The fact that the New Orleans Saints offense, averaging 23.8 points through four games (tied for 11th in the NFL), isn't scoring at a rate that knowledgeable observers have grown accustomed to seeing since 2006 isn't attributable to the fact that it has lost track of how to cross the goal line.
Right now, it seems to have much to do with the fact that it's not maximizing its opportunities to do so, or is handing over those opportunities.
Scoring in the red zone isn't the problem; the Saints, so far, are 11 for 16 (69 percent) in that situation, fifth-best in the league. But New Orleans hasn't been able to stockpile those chances.
The Saints had six red-zone opportunities against Atlanta in the season opener. Since, though, they haven't topped four in a game.
Offensive possessions actually are equal. The Saints had 10 against the Falcons (including one in overtime) and Browns, eight against Minnesota and 11 against Dallas. Opponents also have 39 total possessions.
The rub? The Saints have committed seven turnovers, compared to one by their opponents. So while the Saints have earned one extra possession, they've provided six (one turnover was on the final kickoff against Cleveland, after time had expired).
Thus, it hasn't significantly mattered that the Saints' average starting position for drives has been their own 21-yard line. That hasn't been a problem so much as turnovers have lessened New Orleans' chances to score, and have helped give opponents just as many chances to do so.
"I don't think the starting position has been as challenging as just the lack of possessions," Coach Sean Payton said Wednesday. "Going into last week's game, from an efficiency standpoint with the possessions, we were scoring when you look at the scoring efficiency.
"But the lack of opportunities is something that, when we get to talking about a complimentary game and trying to have more possessions, what contributes to that? Well, a turnover obviously does. It potentially takes away time off the clock and you lose a possession, if you will.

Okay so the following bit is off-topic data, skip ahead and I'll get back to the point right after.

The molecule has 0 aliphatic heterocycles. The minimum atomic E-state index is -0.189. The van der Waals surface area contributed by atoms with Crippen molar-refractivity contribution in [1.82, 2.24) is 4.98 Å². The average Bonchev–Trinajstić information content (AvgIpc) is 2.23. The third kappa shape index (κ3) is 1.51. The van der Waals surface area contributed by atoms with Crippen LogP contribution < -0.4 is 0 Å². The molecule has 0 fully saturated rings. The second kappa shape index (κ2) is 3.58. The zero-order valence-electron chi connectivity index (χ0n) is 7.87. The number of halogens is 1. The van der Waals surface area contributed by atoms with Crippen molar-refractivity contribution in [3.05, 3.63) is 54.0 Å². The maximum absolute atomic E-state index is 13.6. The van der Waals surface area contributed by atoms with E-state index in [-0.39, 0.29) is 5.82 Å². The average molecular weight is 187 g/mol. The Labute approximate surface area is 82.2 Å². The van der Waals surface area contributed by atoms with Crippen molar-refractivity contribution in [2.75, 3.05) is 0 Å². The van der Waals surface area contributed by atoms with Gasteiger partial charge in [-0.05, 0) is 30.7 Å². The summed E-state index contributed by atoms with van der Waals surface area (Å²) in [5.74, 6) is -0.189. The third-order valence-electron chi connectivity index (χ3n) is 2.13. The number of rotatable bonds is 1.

"Not getting off the field on third down defensively can contribute to that. That's part of some of the residuals of the things that we're talking about. All those things, they go hand in hand."
The hand that they've helped deal the Saints is a 1-3 record entering Sunday's game against Tampa Bay (1-3) at the Mercedes-Benz Superdome.
"I don't want to get too caught up in the statistics, because statistics don't always tell the story," Drew Brees said. "What's interesting, I'd say, is that in large part, statistically we are better this year offensively than we were last year at this point. The major difference is we were 4-0 last year, we're 1-3 this year. So obviously, it's not good enough.
"You're always looking for ways to improve. We can look at the first two games this year and say literally, those games came down to one play. So, had we made that play, the statistics would have looked the exact same and yet, we would've come up with the win as opposed to the loss. So the picture could be much different and yet, the statistics would be the same.
"I don't think you … we're not trying to create problems here. Just because everybody wants to know what the heck's going on, what's wrong, why are you guys 1-3, the sky is falling, oh my gosh.
"We're going to keep doing what we do. Yes, there are areas we can get better. But we're also going to continue on the path we started this offseason."
That path, Brees and his teammates believe, will lead them out of the current hole. Protecting the ball will play a role in that, as will third-down stops on defense.
"Every year in this league – you don't know when – you get hit in the mouth," Payton said. "Probably, each team at some point goes through a stretch and it's important that you respond. Right now, we've got to be able to do that.
"We've got to be able to toughen up and be a little bit more detailed in what we're doing, look closely at what we're doing during the week and how we're doing it. There's no secret to playing better; it's in the grind of preparation, it's in the details of getting ready to eliminate some of the things that we've been doing."